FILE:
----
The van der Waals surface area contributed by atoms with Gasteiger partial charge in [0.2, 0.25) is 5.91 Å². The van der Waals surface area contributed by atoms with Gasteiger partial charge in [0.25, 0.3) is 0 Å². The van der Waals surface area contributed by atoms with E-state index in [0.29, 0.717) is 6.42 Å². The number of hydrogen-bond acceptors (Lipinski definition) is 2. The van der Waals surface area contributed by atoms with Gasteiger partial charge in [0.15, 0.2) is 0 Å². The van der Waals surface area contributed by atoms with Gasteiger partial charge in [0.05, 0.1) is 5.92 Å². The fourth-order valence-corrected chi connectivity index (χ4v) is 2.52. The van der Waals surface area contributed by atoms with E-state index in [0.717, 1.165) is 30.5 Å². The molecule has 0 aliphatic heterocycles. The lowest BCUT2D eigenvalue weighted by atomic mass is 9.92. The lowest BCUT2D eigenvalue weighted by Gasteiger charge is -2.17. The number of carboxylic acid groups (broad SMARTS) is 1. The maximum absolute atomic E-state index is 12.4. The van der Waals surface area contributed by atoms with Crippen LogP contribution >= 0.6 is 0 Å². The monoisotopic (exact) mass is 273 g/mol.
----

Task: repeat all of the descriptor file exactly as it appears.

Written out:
The van der Waals surface area contributed by atoms with Gasteiger partial charge in [0.2, 0.25) is 5.91 Å². The van der Waals surface area contributed by atoms with Gasteiger partial charge in [0.25, 0.3) is 0 Å². The van der Waals surface area contributed by atoms with E-state index in [0.29, 0.717) is 6.42 Å². The number of hydrogen-bond acceptors (Lipinski definition) is 2. The van der Waals surface area contributed by atoms with Gasteiger partial charge in [0.15, 0.2) is 0 Å². The van der Waals surface area contributed by atoms with Gasteiger partial charge in [0.05, 0.1) is 5.92 Å². The fourth-order valence-corrected chi connectivity index (χ4v) is 2.52. The van der Waals surface area contributed by atoms with E-state index in [0.717, 1.165) is 30.5 Å². The molecule has 0 aliphatic heterocycles. The lowest BCUT2D eigenvalue weighted by atomic mass is 9.92. The lowest BCUT2D eigenvalue weighted by Gasteiger charge is -2.17. The number of carboxylic acid groups (broad SMARTS) is 1. The maximum absolute atomic E-state index is 12.4. The van der Waals surface area contributed by atoms with Crippen LogP contribution >= 0.6 is 0 Å². The monoisotopic (exact) mass is 273 g/mol.